Tooned In to Animation

Grades 4–7

Class Description

In an effort to aid at-home learning, we are making selected media for this typically on-site class available here online, including pre-viewing focus questions and post-viewing discussion questions.

Experience the magic of animation and learn about the process behind one of television's most creative forms. Students will watch a series of clips and have the chance to create their own flip books.

All classes are interactive, with guided discussion designed to encourage active observation and critical thinking.

Animation means to bring something to life; to make something inanimate (a drawing, a figurine, etc.) move as it would in the real world (or oftentimes a fantasy world). While there are many different styles of animation, there are important commonalities in the process. Below, we’ll highlight three different stages of the animation process to help you understand how the art form is created step-by-step.

 

Vocabulary

As a group, provide definitions for the following words and concepts, which will be referenced during the class.

ANIMATION: A filmmaking technique where the illusion of motion is created frame-by-frame. The word comes from the Latin word, "anima," meaning "life" or "soul."

ANIMATOR: The person who draws the moving character in an animated film.

BACKGROUND: A flat piece of artwork that is the setting for a moving character in an animated film.

CEL: Short for celluloid, a cel is a clear piece of plastic on which the animator's finished drawings are painted. The cel is clear so that when placed over the background, the animated characters appear to be in a setting.

FRAME: An individual still picture on a strip of film. Twenty-four frames equal one second of a motion picture.

FRAME-BY-FRAME: The filmmaking technique in animation where each frame is exposed one at a time and the object being photographed is slightly altered for each picture.

IN-BETWEENS: Drawings that are positioned between the drawings that are at the beginning and end poses.

INK AND PAINT: The step in cel animation in which the animator's drawings are placed on cels to be photographed. A drawing is outlined on the front of the cel with black ink, while the back of the cel is painted.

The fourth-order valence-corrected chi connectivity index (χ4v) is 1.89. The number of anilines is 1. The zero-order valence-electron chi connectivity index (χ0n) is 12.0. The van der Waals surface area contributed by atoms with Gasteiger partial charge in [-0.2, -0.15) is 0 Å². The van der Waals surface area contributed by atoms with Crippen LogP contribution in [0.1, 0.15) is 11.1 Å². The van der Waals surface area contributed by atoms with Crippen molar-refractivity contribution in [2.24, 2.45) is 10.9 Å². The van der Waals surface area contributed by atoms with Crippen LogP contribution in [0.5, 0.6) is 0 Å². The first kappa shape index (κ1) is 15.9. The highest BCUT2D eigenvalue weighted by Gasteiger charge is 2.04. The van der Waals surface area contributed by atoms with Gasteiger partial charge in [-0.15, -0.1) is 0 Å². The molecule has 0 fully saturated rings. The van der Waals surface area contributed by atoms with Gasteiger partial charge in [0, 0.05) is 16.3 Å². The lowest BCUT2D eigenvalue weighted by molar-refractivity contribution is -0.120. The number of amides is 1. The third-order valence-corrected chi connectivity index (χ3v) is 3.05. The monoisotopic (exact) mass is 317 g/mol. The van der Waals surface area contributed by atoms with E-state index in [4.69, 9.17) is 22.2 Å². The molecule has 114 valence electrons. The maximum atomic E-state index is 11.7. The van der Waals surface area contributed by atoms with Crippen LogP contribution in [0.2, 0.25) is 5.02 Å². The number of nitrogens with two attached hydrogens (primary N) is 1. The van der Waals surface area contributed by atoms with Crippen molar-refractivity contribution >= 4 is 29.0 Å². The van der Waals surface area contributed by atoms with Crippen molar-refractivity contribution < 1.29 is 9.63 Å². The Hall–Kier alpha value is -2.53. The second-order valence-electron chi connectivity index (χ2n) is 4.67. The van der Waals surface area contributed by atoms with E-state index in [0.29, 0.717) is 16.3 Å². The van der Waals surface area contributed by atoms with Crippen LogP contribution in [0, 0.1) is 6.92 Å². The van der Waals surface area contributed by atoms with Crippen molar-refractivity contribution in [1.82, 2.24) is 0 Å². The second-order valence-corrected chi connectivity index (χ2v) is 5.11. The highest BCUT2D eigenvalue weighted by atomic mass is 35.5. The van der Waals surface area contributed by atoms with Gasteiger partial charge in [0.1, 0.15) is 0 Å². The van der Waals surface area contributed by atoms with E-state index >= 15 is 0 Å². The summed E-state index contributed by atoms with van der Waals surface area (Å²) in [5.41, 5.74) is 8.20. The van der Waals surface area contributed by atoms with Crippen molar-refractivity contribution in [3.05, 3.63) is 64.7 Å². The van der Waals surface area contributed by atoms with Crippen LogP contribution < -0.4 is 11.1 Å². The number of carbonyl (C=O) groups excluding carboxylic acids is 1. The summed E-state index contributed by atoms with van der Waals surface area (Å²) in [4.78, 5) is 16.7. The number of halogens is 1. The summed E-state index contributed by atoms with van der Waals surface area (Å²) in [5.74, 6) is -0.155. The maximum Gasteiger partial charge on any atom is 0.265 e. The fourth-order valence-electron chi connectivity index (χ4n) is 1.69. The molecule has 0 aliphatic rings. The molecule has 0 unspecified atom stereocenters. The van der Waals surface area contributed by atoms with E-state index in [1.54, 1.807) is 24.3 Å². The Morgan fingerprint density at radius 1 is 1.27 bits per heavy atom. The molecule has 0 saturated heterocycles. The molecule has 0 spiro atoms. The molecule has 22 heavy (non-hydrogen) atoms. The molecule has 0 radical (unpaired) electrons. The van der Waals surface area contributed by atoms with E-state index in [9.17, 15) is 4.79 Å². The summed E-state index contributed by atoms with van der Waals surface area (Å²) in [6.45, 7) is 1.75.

SCRIPT: The written story of a film that supplies dialogue, camera moves, background, staging, and action.

STORYBOARD: A storyboard is a visual representation of a story. Pictures can be sketched on pieces of paper and pinned to a large board, or they can be drawn on a large piece of paper, comic-book style, to represent scenes in a film. A story sketch should show character, attitude, feelings, entertainment, expressions, and type of action, as well as tell the story of what's happening.

 


Ed, Edd n Eddy Storyboard

A storyboard (see definition in the Vocabulary section below) is the first step in taking a written script to a visual story. Think of it as an outline! It helps the writers and artists communicate with each other and plan out the dialogue, movement, story structure, and sequencing before any animation takes place.

Pre-Viewing Focus Question:
Notice all of the details included in these storyboards.


Post-Viewing Discussion Questions:

●   What details did you notice in these storyboards?
●   What is the purpose of each box in the storyboards?
●   How do they signal the eventual movement that will take place?
●   How can you tell the sequence of the frames?
●   What isn’t included in the storyboards?
●   What do you think comes next?

 


Ed, Edd n Eddy Pencil Test

A pencil test is the next step in the animation process. Using basic materials like pencil and paper, artists are able to test out the movement and look of their animation before more detail is added. Pencil tests usually end up looking very similar to classic animation toys like flip books because they are more concerned with motion rather than color, background, or sound.
 
Pre-Viewing Focus Question:
Compare this pencil test to the previous storyboards. What is the same? What is different?


Post-Viewing Discussion Questions:

●   Summarize what happens in this clip.
●   How does the pencil test compare to the storyboard?
●   What details does it include?
●   What is still missing from the story?
●   What step do you think comes next?

 


Ed, Edd n Eddy Completed Title Sequence

Pre-Viewing Focus Question:
Compare this to the previous steps (storyboard and pencil test). What is the same? What is different?


Post-Viewing Discussion Questions:

●  Summarize what happens in this clip.
●  What stayed the same over the course of the three steps?
●  What changed over the course of the three steps?
●  What do these steps tell you about the process of animation?
●  What more do you want to know?

 


Pre-Visit and Post-Visit Information

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 Pre-Visit Activity | Post-Visit Activity

 

Websites

To explore more animation activities, visit the Exploratorium.

For even more details about the animation process, check out this video about the making of a different Cartoon Network show, We Bare Bears.